M/board Clock Multiplier Setting

AMD-K6-3 500





5x - CXT core

AMD-K6-3 450





4.5x - CXT core

AMD-K6-3 400





4x - CXT core

AMD-K6-2 550





5.5x - CXT core

AMD-K6-2 500





5x - CXT core

AMD-K6-2 475





5x - CXT core

AMD-K6-2 450





4.5x - CXT core

AMD-K6-2 400






AMD-K6-2 380






AMD-K6-2 366






AMD-K6-2 350






AMD-K6-2 333






AMD-K6-2 333/66






AMD-K6-2 300






AMD-K6-2 300/66






AMD-K6-2 266






AMD-K6 300






AMD-K6 266






AMD-K6 233

233 MHz





AMD-K6 200






AMD-K6 166






The speed of a processor (the core frequency) is the product of the motherboard's front side bus (FSB) speed/frequency, and the clock-multiplier setting. The FSB is the the network of connections on the motherboard that run between its devices and chips, and the FSB speed/frequency is the frequency measured in MHz that it is set to run at.

See the RAM page on this site for information on how the FSB relates to the effective, as opposed to the actual speeds at which DDR RAM runs.

The I/O voltage is fixed and is usually unchangeable.

The variable core voltage can be set according to the requirements of the processor. On reputable motherboards, the range of settings can usually be altered in increments of .1 of a volt. The latest Intel and AMD processors use less voltage than the K6-2 and K6-3 processors, because the latest manufacturing processes can put more circuitry in much less space, but they use more power because they work at much higher speeds/frequencies. That is why cooling and protection from overheating is of such importance now.

Poor or cheap motherboards can come with very limited settings for bus frequency, the clock multiplier, and the core voltage. That is why it is very important to find out what the range for each is before you buy a new computer or motherboard. Small increases in these settings can often cure an unstable system. This can be done by implementing the settings' information in the motherboard's manual.

AMD tests all of the most popular motherboards that have been designed to run AMD processors. The tests focus on three major areas of motherboard processor support: the BIOS, electrical, and software. A motherboard is only listed on the AMD's recommended motherboard list after it has passed all of the tests. Although there may be motherboards not included on this list that may function perfectly adequately with an AMD processor, AMD only recommends the designs that have been fully tested and passed by the company. You can find links to recommended motherboards on AMD's home page at

Note that Intel's Pentium 3 and 4 processors, and the AMD Athlons and Durons, usually, but not always, have an onboard clock-multiplier that can be changed, but only by someone who knows precisely how to do it.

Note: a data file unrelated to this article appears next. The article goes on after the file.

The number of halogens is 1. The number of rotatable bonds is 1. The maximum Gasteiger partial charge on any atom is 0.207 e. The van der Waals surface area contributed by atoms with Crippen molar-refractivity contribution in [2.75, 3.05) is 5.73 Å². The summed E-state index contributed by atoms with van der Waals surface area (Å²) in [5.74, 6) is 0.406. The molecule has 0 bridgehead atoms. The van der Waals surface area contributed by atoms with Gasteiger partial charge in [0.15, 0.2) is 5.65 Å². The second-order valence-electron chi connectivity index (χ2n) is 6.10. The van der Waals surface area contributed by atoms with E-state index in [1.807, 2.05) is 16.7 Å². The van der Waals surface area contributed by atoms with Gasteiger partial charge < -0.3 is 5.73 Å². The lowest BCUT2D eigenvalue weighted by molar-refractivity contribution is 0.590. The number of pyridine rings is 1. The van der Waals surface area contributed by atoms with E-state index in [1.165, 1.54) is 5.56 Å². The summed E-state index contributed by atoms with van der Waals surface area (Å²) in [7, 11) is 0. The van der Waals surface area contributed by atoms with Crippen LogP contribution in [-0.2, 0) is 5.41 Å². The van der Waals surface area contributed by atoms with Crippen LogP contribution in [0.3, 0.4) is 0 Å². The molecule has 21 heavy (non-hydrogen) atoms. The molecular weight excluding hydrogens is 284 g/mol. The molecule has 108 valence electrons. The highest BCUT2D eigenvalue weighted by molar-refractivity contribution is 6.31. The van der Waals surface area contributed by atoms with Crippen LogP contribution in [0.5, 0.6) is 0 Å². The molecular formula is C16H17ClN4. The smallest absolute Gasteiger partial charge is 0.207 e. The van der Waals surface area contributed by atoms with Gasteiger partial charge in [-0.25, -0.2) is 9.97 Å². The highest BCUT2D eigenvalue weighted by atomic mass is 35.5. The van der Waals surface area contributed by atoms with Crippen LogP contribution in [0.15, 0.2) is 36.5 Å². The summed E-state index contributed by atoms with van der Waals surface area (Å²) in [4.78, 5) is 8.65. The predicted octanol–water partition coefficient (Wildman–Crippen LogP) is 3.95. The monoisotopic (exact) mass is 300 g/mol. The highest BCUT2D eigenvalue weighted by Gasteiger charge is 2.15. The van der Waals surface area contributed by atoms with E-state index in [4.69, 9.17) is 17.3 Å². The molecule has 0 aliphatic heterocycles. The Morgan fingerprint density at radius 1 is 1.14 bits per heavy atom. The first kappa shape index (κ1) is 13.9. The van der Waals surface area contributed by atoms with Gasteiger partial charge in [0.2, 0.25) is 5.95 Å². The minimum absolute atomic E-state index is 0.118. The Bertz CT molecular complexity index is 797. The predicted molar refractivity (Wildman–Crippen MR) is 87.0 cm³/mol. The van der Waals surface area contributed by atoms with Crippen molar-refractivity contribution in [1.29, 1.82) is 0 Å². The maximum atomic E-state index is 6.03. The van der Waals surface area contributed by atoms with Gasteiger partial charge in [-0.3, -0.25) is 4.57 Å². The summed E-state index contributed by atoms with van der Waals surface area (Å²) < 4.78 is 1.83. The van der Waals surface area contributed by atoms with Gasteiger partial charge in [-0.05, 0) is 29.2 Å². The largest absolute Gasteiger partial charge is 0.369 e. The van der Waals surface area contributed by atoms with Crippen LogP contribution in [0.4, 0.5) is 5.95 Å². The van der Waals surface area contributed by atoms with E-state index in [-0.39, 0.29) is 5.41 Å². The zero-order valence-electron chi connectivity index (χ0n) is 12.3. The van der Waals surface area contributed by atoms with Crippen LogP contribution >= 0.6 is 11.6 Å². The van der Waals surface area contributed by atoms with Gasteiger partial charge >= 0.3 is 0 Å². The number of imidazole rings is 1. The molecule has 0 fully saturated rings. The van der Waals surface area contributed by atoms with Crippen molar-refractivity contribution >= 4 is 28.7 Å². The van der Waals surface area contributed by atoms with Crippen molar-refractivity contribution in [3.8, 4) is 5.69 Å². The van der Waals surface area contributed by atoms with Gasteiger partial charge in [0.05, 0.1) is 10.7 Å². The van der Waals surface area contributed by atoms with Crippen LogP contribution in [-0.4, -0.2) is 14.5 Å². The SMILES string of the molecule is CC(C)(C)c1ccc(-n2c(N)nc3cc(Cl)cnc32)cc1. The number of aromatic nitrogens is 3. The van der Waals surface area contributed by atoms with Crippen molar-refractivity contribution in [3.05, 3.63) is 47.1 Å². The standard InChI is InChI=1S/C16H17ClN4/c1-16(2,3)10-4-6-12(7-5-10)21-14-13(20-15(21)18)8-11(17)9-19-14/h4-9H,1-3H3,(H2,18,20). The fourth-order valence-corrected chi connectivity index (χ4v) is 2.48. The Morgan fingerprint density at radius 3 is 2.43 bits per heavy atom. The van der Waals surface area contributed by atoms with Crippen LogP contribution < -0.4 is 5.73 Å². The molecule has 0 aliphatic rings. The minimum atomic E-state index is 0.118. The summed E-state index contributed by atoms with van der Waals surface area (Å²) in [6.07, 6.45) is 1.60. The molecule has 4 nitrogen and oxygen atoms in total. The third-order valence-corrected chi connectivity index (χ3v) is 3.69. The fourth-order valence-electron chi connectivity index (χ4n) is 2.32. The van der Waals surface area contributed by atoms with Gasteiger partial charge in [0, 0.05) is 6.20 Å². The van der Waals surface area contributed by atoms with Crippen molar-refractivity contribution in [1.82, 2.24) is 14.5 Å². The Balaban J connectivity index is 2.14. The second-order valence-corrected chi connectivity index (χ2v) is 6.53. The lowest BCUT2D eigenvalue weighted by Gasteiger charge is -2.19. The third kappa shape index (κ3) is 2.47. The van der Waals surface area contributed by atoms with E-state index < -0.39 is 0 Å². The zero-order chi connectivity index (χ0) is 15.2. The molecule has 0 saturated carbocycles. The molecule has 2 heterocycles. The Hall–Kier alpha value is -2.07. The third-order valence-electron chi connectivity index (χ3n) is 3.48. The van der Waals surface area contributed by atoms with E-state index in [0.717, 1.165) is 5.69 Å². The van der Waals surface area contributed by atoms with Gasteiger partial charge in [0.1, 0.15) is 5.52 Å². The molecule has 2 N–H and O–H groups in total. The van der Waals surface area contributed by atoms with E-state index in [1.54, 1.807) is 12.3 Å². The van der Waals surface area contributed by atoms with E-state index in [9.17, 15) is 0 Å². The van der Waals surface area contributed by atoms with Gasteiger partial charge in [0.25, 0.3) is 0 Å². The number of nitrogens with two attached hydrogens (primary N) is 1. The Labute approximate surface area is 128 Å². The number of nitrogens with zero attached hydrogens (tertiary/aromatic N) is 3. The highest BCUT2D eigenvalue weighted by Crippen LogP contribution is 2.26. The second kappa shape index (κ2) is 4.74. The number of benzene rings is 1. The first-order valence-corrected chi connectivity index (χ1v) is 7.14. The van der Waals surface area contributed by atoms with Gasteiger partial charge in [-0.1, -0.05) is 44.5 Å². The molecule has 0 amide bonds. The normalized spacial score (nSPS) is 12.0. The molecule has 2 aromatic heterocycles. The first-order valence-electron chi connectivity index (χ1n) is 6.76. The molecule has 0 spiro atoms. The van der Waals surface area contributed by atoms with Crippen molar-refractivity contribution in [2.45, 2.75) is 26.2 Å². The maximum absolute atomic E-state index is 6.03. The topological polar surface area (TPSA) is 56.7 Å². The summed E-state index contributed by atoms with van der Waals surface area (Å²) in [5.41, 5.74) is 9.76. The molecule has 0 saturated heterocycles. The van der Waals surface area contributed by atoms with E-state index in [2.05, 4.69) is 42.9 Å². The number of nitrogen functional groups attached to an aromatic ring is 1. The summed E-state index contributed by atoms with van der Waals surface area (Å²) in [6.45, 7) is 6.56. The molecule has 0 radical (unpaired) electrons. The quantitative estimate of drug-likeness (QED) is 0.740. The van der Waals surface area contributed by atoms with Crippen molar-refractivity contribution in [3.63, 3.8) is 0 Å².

Toms Hardware has an illustrated article on how to unlock the clock multiplier by using a pencil on AMD Athlon and Duron processors.

The only easy alternative way to overclock those processors is to use a faster bus frequency (FSB) setting - from using the default of 100MHz to using, say, 112MHz or 133MHz - if the motherboard supports the faster speed.

You should be able to find out everything you need to know about its settings and how to overclock a particular processor from

Take care! Gather all of the necessary information before you attempt any kind of overclocking. You can destroy a processor, and other hardware, if you take the settings too far over their default values.

Note that some motherboards are more overclocking-friendly than others, and some motherboards might not allow overclocking at all. Overclocking involves increasing the bus frequency (FSB), or increasing the clock-multiplier setting.

The following quote from the article above provides the reason why you usually have to choose a suitable motherboard and memory combination in order to overclock successfully.

"Some motherboard vendors don't lay out their products to use very fast DDR2-1066 RAM; the reasons for this have to do with the components they choose to populate their boards. These must be of higher quality to deliver clean signals to memory at such high speeds, which makes motherboards more expensive. Even printed circuit board designs play a significant role: data lines designed to run at 500 MHz can be placed very close to one another with lengths of up to almost 4 inches (10 cm). A bad design can cause capacitance build-ups and resonance to develop among circuits, which in turn can cause instability or crashes when clock rates are cranked up."